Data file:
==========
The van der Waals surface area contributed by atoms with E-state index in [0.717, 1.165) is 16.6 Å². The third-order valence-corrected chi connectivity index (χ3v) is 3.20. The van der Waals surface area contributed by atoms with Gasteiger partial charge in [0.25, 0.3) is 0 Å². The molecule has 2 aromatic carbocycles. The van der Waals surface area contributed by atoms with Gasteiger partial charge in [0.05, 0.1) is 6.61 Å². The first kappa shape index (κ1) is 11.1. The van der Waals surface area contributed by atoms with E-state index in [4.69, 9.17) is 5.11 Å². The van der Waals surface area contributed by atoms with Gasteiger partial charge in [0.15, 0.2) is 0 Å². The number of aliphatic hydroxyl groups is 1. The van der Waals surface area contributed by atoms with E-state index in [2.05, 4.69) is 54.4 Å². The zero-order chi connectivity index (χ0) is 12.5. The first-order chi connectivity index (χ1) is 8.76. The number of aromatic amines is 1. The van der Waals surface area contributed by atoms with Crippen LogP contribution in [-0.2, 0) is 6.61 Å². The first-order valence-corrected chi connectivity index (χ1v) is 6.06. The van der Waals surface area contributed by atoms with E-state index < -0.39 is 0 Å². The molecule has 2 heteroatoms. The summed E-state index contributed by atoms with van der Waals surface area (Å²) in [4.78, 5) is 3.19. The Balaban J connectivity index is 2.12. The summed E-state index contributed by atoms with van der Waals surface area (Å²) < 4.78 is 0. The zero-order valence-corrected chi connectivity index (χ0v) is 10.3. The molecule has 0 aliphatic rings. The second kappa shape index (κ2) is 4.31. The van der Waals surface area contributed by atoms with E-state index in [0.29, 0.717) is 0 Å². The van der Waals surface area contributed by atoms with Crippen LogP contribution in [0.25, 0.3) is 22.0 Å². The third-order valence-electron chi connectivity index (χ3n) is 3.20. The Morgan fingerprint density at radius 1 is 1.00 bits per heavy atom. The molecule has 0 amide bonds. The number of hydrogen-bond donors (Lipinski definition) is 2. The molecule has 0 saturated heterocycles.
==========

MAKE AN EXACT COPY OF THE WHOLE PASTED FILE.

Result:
The van der Waals surface area contributed by atoms with E-state index in [0.717, 1.165) is 16.6 Å². The third-order valence-corrected chi connectivity index (χ3v) is 3.20. The van der Waals surface area contributed by atoms with Gasteiger partial charge in [0.25, 0.3) is 0 Å². The molecule has 2 aromatic carbocycles. The van der Waals surface area contributed by atoms with Gasteiger partial charge in [0.05, 0.1) is 6.61 Å². The first kappa shape index (κ1) is 11.1. The van der Waals surface area contributed by atoms with E-state index in [4.69, 9.17) is 5.11 Å². The van der Waals surface area contributed by atoms with Gasteiger partial charge in [0.15, 0.2) is 0 Å². The number of aliphatic hydroxyl groups is 1. The van der Waals surface area contributed by atoms with E-state index in [2.05, 4.69) is 54.4 Å². The zero-order chi connectivity index (χ0) is 12.5. The first-order chi connectivity index (χ1) is 8.76. The number of aromatic amines is 1. The van der Waals surface area contributed by atoms with Crippen LogP contribution in [-0.2, 0) is 6.61 Å². The first-order valence-corrected chi connectivity index (χ1v) is 6.06. The van der Waals surface area contributed by atoms with E-state index < -0.39 is 0 Å². The molecule has 2 heteroatoms. The summed E-state index contributed by atoms with van der Waals surface area (Å²) in [4.78, 5) is 3.19. The Balaban J connectivity index is 2.12. The summed E-state index contributed by atoms with van der Waals surface area (Å²) < 4.78 is 0. The zero-order valence-corrected chi connectivity index (χ0v) is 10.3. The molecule has 0 aliphatic rings. The second kappa shape index (κ2) is 4.31. The van der Waals surface area contributed by atoms with E-state index in [0.29, 0.717) is 0 Å². The van der Waals surface area contributed by atoms with Crippen LogP contribution in [0.25, 0.3) is 22.0 Å². The third-order valence-electron chi connectivity index (χ3n) is 3.20. The Morgan fingerprint density at radius 1 is 1.00 bits per heavy atom. The molecule has 0 amide bonds. The number of hydrogen-bond donors (Lipinski definition) is 2. The molecule has 0 saturated heterocycles.